Blues music comes in many forms, from folk blues to jazz blues, and often in the form of rock blues; listen to early rock from the Rolling Stones to The Yardbirds to Led Zeppelin: if you can't 'play the blues' you don't know rock (a liberal paraphrase of a Keith Richards comment). Also, blues music, nearly by definition, is defined by life experience, tragedy or otherwise. Eric Gales knows the latter: wrong choices, illicit drugs, personal tragedies, prison time, and rehab makes for great lyrical fodder. As to the former, the musical style, Transformation is pure blues rock, emphasis on the rock side.
Thanks to Shrapnel Records' founder, and guitar connoisseur, Mike Varney's guidance, Gales once more informs classic melodic hard rock with a blues edge, channeling the iconic Jimi Hendrix. But Gales isn't standing in Jimi' shadow. No, he's beside him and also several steps forward; Hendrix, Clapton and a whole host of others. Frankly, there's a nearly heavy sound to Transformation, especially within Get Your Evil On, T'other Way, and the steady, ominous, Dearly Departed. Yet, for the lively side of pure rock blues By the Way delivers, and Tortured Mind rams up the pace and adds a Texas boogie feel. But the traditional blues remain. Madman offers the slow persuasive emotion of traditional blues. The opener Before the Storm does the same. It's traditional electric blues, though not all that impressive. I wonder if Varney put the song at the start to convince diehard blues fans that Transformation, and Gales, as a guitarist, remains 'traditional blues.'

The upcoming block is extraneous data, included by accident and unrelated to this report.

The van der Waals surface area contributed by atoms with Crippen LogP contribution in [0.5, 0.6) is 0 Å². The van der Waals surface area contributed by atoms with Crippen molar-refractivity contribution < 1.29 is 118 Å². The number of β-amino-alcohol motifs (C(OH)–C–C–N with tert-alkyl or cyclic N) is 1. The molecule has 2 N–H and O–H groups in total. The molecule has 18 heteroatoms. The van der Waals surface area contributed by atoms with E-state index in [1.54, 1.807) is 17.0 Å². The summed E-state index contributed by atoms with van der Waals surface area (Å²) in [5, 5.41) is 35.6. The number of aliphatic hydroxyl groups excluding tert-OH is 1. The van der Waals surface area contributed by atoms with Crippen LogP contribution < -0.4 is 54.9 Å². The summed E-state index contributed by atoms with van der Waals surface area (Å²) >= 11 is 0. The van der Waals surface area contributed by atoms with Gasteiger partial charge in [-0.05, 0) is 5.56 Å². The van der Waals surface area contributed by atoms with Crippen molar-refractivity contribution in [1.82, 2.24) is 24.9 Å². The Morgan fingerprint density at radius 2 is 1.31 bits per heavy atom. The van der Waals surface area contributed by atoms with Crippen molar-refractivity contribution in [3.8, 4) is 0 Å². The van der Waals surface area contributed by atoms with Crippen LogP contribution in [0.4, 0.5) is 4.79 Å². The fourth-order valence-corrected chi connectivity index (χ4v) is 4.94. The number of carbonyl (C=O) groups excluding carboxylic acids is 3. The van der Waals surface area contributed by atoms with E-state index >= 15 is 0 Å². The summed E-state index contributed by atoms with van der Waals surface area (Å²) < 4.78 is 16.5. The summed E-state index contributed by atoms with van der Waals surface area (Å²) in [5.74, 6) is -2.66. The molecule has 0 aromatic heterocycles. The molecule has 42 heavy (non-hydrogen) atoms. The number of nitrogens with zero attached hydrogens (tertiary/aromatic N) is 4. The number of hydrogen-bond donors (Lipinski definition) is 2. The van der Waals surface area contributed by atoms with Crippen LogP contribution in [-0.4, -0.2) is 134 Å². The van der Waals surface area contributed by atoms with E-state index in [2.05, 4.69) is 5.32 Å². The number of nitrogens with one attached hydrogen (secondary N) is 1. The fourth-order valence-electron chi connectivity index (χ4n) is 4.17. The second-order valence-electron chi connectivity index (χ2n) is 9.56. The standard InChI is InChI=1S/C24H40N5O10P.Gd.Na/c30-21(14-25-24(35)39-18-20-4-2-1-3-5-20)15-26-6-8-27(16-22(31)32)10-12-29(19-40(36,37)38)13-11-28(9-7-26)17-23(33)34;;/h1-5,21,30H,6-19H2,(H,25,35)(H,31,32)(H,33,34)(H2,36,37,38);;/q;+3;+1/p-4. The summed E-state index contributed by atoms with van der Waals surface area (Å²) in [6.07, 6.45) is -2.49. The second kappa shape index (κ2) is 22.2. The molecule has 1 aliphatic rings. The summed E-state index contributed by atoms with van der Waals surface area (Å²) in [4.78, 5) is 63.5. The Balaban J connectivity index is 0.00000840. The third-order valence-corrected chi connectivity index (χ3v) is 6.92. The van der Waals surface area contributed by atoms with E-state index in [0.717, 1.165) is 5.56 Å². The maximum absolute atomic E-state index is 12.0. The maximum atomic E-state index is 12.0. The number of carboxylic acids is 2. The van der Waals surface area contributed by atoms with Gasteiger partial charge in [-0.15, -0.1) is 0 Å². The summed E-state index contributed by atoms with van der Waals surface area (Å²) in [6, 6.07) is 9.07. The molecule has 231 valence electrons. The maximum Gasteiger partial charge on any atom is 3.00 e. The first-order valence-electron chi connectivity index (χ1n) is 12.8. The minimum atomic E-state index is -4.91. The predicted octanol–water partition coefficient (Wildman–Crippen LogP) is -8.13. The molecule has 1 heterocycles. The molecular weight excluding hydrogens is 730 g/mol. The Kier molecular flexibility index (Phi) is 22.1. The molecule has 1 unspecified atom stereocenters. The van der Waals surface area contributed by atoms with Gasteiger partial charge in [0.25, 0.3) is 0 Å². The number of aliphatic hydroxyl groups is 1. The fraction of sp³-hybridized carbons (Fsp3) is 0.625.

Nevertheless, Transformation is formidable blues rock, the best of it's kind. If you've never listened to blues music or, perhaps, you're too much into rock, metal, or something else, and can't get your head around it, you should listen to Eric Gales' Transformation, and up your game. Quite recommended.